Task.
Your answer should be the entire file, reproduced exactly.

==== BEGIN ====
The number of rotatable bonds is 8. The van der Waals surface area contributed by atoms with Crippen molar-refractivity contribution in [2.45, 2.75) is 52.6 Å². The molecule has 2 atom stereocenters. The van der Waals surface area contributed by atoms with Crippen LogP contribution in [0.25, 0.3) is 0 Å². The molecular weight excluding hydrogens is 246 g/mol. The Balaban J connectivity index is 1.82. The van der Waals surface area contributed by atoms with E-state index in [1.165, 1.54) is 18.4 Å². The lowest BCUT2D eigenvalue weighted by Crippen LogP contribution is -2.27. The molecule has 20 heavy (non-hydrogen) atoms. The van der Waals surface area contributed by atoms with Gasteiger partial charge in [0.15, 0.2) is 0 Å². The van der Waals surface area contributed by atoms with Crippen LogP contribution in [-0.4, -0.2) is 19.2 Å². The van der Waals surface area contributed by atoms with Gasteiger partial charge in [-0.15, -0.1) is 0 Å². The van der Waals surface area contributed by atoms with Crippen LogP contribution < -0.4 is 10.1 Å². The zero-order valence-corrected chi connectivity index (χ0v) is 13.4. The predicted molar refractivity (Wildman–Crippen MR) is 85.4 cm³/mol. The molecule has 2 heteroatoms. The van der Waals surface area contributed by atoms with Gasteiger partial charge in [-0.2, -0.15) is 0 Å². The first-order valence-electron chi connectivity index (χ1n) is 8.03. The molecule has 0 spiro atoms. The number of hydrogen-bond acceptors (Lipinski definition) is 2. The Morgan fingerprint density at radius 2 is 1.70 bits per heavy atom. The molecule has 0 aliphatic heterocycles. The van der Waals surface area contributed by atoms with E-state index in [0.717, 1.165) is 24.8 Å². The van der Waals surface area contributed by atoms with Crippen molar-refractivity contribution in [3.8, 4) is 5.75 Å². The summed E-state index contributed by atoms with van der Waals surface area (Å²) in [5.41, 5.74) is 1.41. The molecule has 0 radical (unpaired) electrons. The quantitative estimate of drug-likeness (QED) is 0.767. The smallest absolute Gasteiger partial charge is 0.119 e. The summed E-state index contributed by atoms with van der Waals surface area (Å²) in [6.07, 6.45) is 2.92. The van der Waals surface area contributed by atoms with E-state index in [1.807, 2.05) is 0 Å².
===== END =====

The number of rotatable bonds is 8. The van der Waals surface area contributed by atoms with Crippen molar-refractivity contribution in [2.45, 2.75) is 52.6 Å². The molecule has 2 atom stereocenters. The van der Waals surface area contributed by atoms with Crippen LogP contribution in [0.25, 0.3) is 0 Å². The molecular weight excluding hydrogens is 246 g/mol. The Balaban J connectivity index is 1.82. The van der Waals surface area contributed by atoms with E-state index in [1.165, 1.54) is 18.4 Å². The lowest BCUT2D eigenvalue weighted by Crippen LogP contribution is -2.27. The molecule has 20 heavy (non-hydrogen) atoms. The van der Waals surface area contributed by atoms with Gasteiger partial charge in [0.15, 0.2) is 0 Å². The van der Waals surface area contributed by atoms with Crippen LogP contribution in [-0.4, -0.2) is 19.2 Å². The van der Waals surface area contributed by atoms with Gasteiger partial charge in [-0.15, -0.1) is 0 Å². The van der Waals surface area contributed by atoms with Crippen LogP contribution < -0.4 is 10.1 Å². The zero-order valence-corrected chi connectivity index (χ0v) is 13.4. The predicted molar refractivity (Wildman–Crippen MR) is 85.4 cm³/mol. The molecule has 2 heteroatoms. The van der Waals surface area contributed by atoms with Gasteiger partial charge in [-0.2, -0.15) is 0 Å². The first-order valence-electron chi connectivity index (χ1n) is 8.03. The molecule has 0 spiro atoms. The number of hydrogen-bond acceptors (Lipinski definition) is 2. The Morgan fingerprint density at radius 2 is 1.70 bits per heavy atom. The molecule has 0 aliphatic heterocycles. The van der Waals surface area contributed by atoms with E-state index in [0.717, 1.165) is 24.8 Å². The van der Waals surface area contributed by atoms with Crippen molar-refractivity contribution in [3.8, 4) is 5.75 Å². The summed E-state index contributed by atoms with van der Waals surface area (Å²) in [5.41, 5.74) is 1.41. The molecule has 0 radical (unpaired) electrons. The quantitative estimate of drug-likeness (QED) is 0.767. The smallest absolute Gasteiger partial charge is 0.119 e. The summed E-state index contributed by atoms with van der Waals surface area (Å²) in [6.07, 6.45) is 2.92. The van der Waals surface area contributed by atoms with E-state index in [1.807, 2.05) is 0 Å².